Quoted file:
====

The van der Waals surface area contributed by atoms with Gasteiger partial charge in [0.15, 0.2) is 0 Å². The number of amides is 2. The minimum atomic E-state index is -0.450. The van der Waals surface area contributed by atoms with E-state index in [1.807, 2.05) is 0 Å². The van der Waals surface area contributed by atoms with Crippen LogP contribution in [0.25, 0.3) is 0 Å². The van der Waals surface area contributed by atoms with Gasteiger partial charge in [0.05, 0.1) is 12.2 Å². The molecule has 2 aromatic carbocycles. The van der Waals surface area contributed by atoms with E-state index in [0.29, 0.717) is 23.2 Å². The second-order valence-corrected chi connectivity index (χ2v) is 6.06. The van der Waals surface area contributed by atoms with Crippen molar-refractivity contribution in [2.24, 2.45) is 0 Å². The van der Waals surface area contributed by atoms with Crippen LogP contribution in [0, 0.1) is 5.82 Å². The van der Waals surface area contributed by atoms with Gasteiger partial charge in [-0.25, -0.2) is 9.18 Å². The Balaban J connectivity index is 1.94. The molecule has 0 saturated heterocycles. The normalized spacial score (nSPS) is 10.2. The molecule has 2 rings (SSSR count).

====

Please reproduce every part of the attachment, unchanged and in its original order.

The van der Waals surface area contributed by atoms with Gasteiger partial charge in [0.15, 0.2) is 0 Å². The number of amides is 2. The minimum atomic E-state index is -0.450. The van der Waals surface area contributed by atoms with E-state index in [1.807, 2.05) is 0 Å². The van der Waals surface area contributed by atoms with Crippen LogP contribution in [0.25, 0.3) is 0 Å². The van der Waals surface area contributed by atoms with Gasteiger partial charge in [0.05, 0.1) is 12.2 Å². The molecule has 2 aromatic carbocycles. The van der Waals surface area contributed by atoms with E-state index in [0.29, 0.717) is 23.2 Å². The second-order valence-corrected chi connectivity index (χ2v) is 6.06. The van der Waals surface area contributed by atoms with Crippen molar-refractivity contribution in [2.24, 2.45) is 0 Å². The van der Waals surface area contributed by atoms with Crippen LogP contribution in [0, 0.1) is 5.82 Å². The van der Waals surface area contributed by atoms with Gasteiger partial charge in [-0.25, -0.2) is 9.18 Å². The Balaban J connectivity index is 1.94. The molecule has 0 saturated heterocycles. The normalized spacial score (nSPS) is 10.2. The molecule has 2 rings (SSSR count).